As for the techniques, like I said in a previous thread, "lizard brains" at work here. To decide to place insects in a "box" with a prisoner who allegedly fears them, and then deduce that it's legal if you tell said prisoner they don't sting, is the height of mindless jackassery.

And I don't think the lower downs should be prosecuted any more than I thought the Abu Graib idiot guards should have been. The next shoe to drop is what happens to the vermin lizard lawyers who thought this shat up and approved it, and the real ciminals who told them to.

Posted by: Comrade Stuck on April 16, 2009 at 6:33 PM | PERMALINK

Come back with your condescending bullshit about "hand wringing" when someone gets tried for torture. Until then, Obama is still defending it.

Posted by: vrk on April 16, 2009 at 6:45 PM | PERMALINK

After a cursory read of the memos I see that they are exactly what I thought. Their logic is cartoonish and their transparent thought process is worthy of the best goons. I believe la Cosa Nostra could write better defenses and justifications of their hit lists than this stuff.

Funny though, after all the years waiting I see the words "right side won" and sort of have a Pavlovian response to the word "right". Hopefully that wears off with time.

Posted by: Capt Kirk on April 16, 2009 at 6:47 PM | PERMALINK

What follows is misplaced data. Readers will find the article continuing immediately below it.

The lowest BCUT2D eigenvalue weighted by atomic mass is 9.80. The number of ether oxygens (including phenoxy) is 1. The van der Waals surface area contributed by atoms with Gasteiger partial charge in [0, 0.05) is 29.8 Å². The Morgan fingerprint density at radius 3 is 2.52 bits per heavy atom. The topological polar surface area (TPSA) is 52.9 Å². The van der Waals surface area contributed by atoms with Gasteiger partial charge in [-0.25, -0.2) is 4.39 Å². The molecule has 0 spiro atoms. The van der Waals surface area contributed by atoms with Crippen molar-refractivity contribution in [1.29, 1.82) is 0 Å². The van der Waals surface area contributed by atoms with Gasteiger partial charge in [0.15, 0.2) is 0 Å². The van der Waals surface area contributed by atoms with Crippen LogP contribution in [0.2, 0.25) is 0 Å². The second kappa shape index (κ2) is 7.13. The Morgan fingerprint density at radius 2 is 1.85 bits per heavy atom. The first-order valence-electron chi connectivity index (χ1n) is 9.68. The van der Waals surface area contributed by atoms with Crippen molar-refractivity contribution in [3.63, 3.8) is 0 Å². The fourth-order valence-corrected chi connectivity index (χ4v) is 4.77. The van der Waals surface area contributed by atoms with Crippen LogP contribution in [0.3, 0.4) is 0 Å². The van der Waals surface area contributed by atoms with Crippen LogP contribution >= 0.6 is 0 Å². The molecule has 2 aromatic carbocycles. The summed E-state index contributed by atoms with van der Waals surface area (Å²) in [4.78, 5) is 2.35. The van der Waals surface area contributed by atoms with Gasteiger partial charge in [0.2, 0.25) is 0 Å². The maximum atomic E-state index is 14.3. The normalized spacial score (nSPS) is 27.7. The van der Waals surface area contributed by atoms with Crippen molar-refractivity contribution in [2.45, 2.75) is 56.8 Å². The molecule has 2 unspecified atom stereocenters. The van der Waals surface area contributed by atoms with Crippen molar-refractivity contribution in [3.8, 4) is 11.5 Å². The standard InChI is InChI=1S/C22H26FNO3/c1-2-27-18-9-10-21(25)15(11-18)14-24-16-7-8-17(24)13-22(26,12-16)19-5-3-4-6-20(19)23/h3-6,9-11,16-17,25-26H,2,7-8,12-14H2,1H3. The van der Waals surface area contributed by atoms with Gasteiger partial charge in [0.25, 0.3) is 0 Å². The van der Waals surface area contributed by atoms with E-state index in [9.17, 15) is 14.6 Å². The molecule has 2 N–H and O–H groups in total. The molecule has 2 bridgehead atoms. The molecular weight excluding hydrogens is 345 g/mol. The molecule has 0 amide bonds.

Come back with your condescending bullshit about "hand wringing" when someone gets tried for torture. Until then, Obama is still defending it.

Well, at least your smart enough to recognize who my "condescending Bullshit" was addressed to.

Posted by: Comrade Stuck on April 16, 2009 at 6:51 PM | PERMALINK

Page 7 of the Bybee memo was interesting. He describes Abu Zubaydah as "quick to recognize and assess moods and motivations of others", "narcissistic features", "prizes his independence", "humble and regular guy", "confident, self-assured and possesses an air of authority" and "proud of his ability to lie and deceive others successfully". I know, I know. Sounds like Bush, right? But then he adds, "intelligent and intellectually curious." How do you not laugh?

Posted by: Danp on April 16, 2009 at 7:03 PM | PERMALINK

We have now seen a pattern of these types of stories, with leaks that turn out to be wrong. I suspect some Bush holdovers are trying to frame the public expectation in hopes of pressuring Obama to go their way, or, in the alternative, giving them a foothold to attack if he goes against them, claiming some kind of "flip flop" or "caving in to pressure from the left".

Posted by: Newton Whale on April 16, 2009 at 7:05 PM | PERMALINK

Would it violate the president's "no prosecution" policy if the people doing the "not quite torture" were given a psych evaluation and required to undergo therapy so we can separate the patriots from the freaks?

Posted by: Midland on April 16, 2009 at 7:08 PM | PERMALINK

I've noticed a trend with Obama. There is a lot of discussion and hang-wringing about what might be done, and sometimes about what is appearing to be done, but in the end the result tends to be what his supporters would want.

The stimulus bill? Too little, no too big, no too many taxes, too little mass transit, too much compromise. In then end, it was pretty much what he wanted at the beginning - and it is now law and thus a done deal.

Similarly I notice a lot of concern about the memos, but they were released, and with minimal redactions. Now that they are released they won't be unreleased.

Worth watching if this trend continues.

Posted by: Cool on April 16, 2009 at 7:11 PM | PERMALINK

May all the gods smile upon those people, who quite selflessly and at great intellectual risk, listen to Limbaugh so we don't have to.